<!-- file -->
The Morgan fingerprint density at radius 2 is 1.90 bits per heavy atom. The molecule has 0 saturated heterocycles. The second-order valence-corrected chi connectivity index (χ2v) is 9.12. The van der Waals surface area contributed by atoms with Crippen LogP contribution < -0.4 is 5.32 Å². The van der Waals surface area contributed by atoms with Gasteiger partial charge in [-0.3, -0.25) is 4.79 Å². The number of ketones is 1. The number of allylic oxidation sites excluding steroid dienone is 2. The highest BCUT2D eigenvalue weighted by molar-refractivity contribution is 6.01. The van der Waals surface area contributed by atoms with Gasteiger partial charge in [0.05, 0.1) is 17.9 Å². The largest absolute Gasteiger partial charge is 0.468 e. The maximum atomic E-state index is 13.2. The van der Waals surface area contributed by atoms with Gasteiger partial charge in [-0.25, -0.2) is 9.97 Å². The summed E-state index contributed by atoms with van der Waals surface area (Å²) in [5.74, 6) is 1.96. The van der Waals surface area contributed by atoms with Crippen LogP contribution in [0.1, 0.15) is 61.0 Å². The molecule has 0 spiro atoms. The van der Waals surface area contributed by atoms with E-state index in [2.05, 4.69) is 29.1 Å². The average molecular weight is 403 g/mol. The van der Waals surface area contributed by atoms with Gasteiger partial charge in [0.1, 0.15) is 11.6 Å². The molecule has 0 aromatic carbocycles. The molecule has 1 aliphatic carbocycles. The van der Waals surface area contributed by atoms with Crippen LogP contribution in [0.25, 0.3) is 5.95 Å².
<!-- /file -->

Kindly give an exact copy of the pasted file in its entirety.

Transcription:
The Morgan fingerprint density at radius 2 is 1.90 bits per heavy atom. The molecule has 0 saturated heterocycles. The second-order valence-corrected chi connectivity index (χ2v) is 9.12. The van der Waals surface area contributed by atoms with Crippen LogP contribution < -0.4 is 5.32 Å². The van der Waals surface area contributed by atoms with Gasteiger partial charge in [-0.3, -0.25) is 4.79 Å². The number of ketones is 1. The number of allylic oxidation sites excluding steroid dienone is 2. The highest BCUT2D eigenvalue weighted by molar-refractivity contribution is 6.01. The van der Waals surface area contributed by atoms with Gasteiger partial charge in [0.05, 0.1) is 17.9 Å². The largest absolute Gasteiger partial charge is 0.468 e. The maximum atomic E-state index is 13.2. The van der Waals surface area contributed by atoms with Gasteiger partial charge in [-0.25, -0.2) is 9.97 Å². The summed E-state index contributed by atoms with van der Waals surface area (Å²) in [5.74, 6) is 1.96. The van der Waals surface area contributed by atoms with Crippen LogP contribution in [0.1, 0.15) is 61.0 Å². The molecule has 0 spiro atoms. The van der Waals surface area contributed by atoms with E-state index in [2.05, 4.69) is 29.1 Å². The average molecular weight is 403 g/mol. The van der Waals surface area contributed by atoms with Gasteiger partial charge in [0.1, 0.15) is 11.6 Å². The molecule has 0 aromatic carbocycles. The molecule has 1 aliphatic carbocycles. The van der Waals surface area contributed by atoms with Crippen LogP contribution in [0.25, 0.3) is 5.95 Å².